“People take care of themselves, exercise and eat right but still have problem areas,” he says. “Physical trainers say you can’t spot reduce, but we can.”

Although basic treatments are the same for men and women there are differences a surgeon needs to be tuned into, says Dr. Peña. Big beautiful eyelids look great on a woman but don’t translate to the male face.

“Men want to look like men and you have to find a plastic surgeon dialed into that,” he says. “I purposely keep eyelids to a masculine shape and size. Businessmen want to look good; they don’t want to look old or feminine. A masculine jaw line is also important. A man’s face should look filled but without high cheekbones.”

Besides injectables for sculpting, filling and eliminating lines, other nonsurgical treatments offer great results. Thermage and Pelleve work below the skin surface to tighten and lift and stimulate production of collagen, the missing youth factor.

But Dr. Stampar cautions that Pelleve works best before “lines are imprinted. It has to be done early enough before men develop jowls or a hanging neck, or it’s too late. Then they need a facelift and that depends on hair patterns to hide the scars. The longer men wait, the longer the incision and it gets harder to make it inconspicuous.”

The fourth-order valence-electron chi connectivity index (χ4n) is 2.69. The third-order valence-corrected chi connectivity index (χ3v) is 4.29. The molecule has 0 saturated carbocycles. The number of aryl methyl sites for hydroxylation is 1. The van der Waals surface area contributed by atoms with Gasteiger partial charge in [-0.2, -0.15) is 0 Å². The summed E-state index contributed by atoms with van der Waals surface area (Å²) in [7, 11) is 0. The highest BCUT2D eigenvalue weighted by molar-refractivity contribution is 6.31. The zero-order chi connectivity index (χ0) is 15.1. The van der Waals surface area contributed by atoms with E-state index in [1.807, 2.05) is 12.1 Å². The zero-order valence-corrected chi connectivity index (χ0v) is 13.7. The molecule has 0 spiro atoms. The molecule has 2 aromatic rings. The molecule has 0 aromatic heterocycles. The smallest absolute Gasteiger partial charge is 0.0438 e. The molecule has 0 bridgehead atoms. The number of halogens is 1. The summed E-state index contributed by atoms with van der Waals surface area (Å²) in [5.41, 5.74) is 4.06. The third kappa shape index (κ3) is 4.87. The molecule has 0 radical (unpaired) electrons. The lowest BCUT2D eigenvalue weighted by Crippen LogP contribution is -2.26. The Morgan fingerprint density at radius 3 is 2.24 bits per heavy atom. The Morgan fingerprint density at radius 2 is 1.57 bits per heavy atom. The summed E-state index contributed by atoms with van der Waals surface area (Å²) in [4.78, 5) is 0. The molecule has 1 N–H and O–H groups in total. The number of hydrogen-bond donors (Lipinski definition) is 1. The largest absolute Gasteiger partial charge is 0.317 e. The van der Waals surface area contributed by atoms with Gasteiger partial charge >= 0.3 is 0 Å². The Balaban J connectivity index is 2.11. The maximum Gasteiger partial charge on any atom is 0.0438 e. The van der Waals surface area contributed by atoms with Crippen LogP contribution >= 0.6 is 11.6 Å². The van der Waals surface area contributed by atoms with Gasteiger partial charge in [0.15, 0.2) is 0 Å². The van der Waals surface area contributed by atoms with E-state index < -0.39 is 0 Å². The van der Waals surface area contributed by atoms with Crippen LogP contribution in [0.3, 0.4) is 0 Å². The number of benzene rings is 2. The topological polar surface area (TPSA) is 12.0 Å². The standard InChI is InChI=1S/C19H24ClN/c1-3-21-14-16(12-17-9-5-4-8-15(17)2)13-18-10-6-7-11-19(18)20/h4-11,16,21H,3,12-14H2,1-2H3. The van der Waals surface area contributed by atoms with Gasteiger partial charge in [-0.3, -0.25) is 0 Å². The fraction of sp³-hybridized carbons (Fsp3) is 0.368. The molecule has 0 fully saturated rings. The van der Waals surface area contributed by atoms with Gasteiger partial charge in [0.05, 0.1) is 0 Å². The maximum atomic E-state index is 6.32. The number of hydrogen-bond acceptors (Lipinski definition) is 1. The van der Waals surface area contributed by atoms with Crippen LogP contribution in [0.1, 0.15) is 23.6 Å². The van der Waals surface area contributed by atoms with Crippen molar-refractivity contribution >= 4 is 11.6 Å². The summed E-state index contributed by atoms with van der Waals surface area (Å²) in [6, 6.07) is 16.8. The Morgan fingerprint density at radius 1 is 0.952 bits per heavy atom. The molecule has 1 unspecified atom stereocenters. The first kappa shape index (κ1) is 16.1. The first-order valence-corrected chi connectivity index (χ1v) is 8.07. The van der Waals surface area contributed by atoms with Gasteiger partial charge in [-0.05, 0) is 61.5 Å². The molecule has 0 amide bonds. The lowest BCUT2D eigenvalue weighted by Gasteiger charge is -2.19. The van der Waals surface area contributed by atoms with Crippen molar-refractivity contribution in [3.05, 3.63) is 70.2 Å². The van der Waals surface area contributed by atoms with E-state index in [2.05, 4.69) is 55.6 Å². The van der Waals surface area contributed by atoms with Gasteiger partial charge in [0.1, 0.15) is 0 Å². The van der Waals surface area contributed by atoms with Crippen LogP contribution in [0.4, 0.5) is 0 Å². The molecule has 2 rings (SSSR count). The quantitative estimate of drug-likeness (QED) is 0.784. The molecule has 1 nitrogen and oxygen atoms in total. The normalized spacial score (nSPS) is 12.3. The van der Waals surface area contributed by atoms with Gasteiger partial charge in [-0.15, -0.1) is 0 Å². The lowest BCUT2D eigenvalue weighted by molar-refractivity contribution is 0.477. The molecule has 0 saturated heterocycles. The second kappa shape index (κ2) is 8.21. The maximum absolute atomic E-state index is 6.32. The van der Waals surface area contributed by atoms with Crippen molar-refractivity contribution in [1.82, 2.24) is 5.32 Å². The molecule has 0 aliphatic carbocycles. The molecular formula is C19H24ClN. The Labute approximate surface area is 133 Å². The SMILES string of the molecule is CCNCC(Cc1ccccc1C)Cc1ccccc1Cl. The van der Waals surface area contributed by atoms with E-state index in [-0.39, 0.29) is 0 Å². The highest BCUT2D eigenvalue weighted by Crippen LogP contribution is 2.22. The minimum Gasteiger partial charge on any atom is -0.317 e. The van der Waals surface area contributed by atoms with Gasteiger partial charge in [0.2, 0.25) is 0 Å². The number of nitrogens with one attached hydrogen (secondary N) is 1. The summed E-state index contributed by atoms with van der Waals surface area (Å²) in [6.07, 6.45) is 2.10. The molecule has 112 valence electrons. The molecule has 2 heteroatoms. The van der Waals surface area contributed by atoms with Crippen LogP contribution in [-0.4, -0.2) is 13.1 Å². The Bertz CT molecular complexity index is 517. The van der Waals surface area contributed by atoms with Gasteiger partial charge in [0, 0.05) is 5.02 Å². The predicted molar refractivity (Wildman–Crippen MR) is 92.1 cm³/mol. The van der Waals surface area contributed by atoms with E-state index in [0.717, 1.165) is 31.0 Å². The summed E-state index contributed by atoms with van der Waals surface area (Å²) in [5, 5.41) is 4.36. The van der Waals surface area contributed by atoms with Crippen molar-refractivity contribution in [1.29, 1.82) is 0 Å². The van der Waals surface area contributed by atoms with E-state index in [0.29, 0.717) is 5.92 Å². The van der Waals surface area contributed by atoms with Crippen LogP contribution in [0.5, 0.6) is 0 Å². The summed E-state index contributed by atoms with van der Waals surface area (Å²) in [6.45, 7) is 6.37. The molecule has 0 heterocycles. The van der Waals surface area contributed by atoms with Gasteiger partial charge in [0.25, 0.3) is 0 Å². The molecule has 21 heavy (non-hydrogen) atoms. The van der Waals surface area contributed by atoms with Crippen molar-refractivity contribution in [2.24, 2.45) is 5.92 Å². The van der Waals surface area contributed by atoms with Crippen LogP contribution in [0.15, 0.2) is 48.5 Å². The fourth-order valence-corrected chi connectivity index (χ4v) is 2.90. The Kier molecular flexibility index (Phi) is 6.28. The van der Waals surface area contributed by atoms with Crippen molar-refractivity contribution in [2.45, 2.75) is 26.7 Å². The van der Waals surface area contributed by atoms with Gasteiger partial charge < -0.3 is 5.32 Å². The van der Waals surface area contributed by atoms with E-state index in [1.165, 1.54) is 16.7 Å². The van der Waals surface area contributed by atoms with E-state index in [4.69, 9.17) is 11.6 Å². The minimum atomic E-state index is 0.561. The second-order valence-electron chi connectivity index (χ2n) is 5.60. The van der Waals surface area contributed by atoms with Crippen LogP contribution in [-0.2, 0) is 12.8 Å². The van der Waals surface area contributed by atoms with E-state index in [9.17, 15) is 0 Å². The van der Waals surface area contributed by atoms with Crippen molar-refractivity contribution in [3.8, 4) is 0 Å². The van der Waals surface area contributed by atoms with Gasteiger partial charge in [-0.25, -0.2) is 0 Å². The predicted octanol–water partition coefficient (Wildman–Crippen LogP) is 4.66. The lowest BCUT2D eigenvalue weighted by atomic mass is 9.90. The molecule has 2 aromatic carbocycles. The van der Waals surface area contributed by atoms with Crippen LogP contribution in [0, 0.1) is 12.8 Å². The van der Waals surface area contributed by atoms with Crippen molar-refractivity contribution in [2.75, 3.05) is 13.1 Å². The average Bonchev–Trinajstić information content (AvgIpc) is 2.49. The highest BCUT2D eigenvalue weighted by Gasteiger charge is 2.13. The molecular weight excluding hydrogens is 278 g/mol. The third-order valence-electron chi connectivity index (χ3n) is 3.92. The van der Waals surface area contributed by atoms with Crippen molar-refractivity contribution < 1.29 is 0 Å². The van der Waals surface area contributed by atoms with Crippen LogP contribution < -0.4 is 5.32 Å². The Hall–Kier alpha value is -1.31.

Minimally invasive laser techniques have also proven successful with less downtime than full surgery.

Dr. Peña reports success with Thermi- Tight, a new treatment that tightens the lower face with radiofrequency energy and a needle that in essence “shrinkwraps the skin. It’s been most successful on men with loose necks,” he says. “It works well in three to six months and you get full results in a year. Downtime is literally a weekend.”

Surgical procedures have also been perfected, allowing surgeons to place hidden incisions behind the hairline and in the ear to freshen up aging faces. Reducing male breasts is surprisingly one of the top procedures performed locally, according to local surgeons who cite steroid use as one of the top contributing factors. Obesity and genetics also contribute.